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Proceedings Paper

Colorectal cancer detection by hyperspectral imaging using fluorescence excitation scanning
Author(s): Silas J. Leavesley; Joshua Deal; Shante Hill; Will A. Martin; Malvika Lall; Carmen Lopez; Paul F. Rider; Thomas C. Rich; Carole W. Boudreaux
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Paper Abstract

Hyperspectral imaging technologies have shown great promise for biomedical applications. These techniques have been especially useful for detection of molecular events and characterization of cell, tissue, and biomaterial composition. Unfortunately, hyperspectral imaging technologies have been slow to translate to clinical devices – likely due to increased cost and complexity of the technology as well as long acquisition times often required to sample a spectral image. We have demonstrated that hyperspectral imaging approaches which scan the fluorescence excitation spectrum can provide increased signal strength and faster imaging, compared to traditional emission-scanning approaches. We have also demonstrated that excitation-scanning approaches may be able to detect spectral differences between colonic adenomas and adenocarcinomas and normal mucosa in flash-frozen tissues. Here, we report feasibility results from using excitation-scanning hyperspectral imaging to screen pairs of fresh tumoral and nontumoral colorectal tissues. Tissues were imaged using a novel hyperspectral imaging fluorescence excitation scanning microscope, sampling a wavelength range of 360-550 nm, at 5 nm increments. Image data were corrected to achieve a NIST-traceable flat spectral response. Image data were then analyzed using a range of supervised and unsupervised classification approaches within ENVI software (Harris Geospatial Solutions). Supervised classification resulted in >99% accuracy for single-patient image data, but only 64% accuracy for multi-patient classification (n=9 to date), with the drop in accuracy due to increased false-positive detection rates. Hence, initial data indicate that this approach may be a viable detection approach, but that larger patient sample sizes need to be evaluated and the effects of inter-patient variability studied.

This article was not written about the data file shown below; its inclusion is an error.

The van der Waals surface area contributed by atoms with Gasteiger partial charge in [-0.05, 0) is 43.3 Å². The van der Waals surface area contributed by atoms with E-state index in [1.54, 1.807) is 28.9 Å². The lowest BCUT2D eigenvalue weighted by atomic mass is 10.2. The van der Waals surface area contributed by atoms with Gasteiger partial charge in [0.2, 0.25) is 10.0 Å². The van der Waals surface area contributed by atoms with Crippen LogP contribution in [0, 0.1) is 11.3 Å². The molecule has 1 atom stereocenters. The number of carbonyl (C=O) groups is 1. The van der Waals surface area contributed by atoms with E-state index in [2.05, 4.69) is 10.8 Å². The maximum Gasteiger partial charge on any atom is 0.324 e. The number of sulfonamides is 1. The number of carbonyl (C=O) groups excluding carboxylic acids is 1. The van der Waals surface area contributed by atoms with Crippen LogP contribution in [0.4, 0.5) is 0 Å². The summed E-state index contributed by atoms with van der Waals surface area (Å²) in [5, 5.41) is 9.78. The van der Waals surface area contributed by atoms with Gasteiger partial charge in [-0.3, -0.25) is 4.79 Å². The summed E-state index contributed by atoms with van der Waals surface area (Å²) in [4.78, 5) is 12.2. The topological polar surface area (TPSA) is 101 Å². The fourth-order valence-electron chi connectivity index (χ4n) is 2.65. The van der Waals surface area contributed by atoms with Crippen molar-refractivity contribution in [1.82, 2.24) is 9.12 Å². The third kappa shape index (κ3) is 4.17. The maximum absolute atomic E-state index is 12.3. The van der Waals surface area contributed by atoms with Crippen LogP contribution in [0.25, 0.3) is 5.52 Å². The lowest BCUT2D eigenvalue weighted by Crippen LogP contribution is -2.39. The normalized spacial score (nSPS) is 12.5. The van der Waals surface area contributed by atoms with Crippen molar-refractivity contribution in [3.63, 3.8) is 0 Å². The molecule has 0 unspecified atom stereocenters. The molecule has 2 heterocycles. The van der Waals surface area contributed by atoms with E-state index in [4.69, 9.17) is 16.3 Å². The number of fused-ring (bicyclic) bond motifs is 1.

Paper Details

Date Published: 19 February 2018
PDF: 7 pages
Proc. SPIE 10489, Optical Biopsy XVI: Toward Real-Time Spectroscopic Imaging and Diagnosis, 104890K (19 February 2018); doi: 10.1117/12.2290696
Show Author Affiliations
Silas J. Leavesley, Univ. of South Alabama (United States)
Joshua Deal, Univ. of South Alabama (United States)
Shante Hill, Univ. of South Alabama (United States)
Will A. Martin, Univ. of South Alabama (United States)
Malvika Lall, Univ. of South Alabama (United States)
Carmen Lopez, Univ. of South Alabama (United States)
Paul F. Rider, Univ. of South Alabama (United States)
Thomas C. Rich, Univ. of South Alabama (United States)
Carole W. Boudreaux, Univ. of South Alabama (United States)


Published in SPIE Proceedings Vol. 10489:
Optical Biopsy XVI: Toward Real-Time Spectroscopic Imaging and Diagnosis
Robert R. Alfano; Stavros G. Demos, Editor(s)

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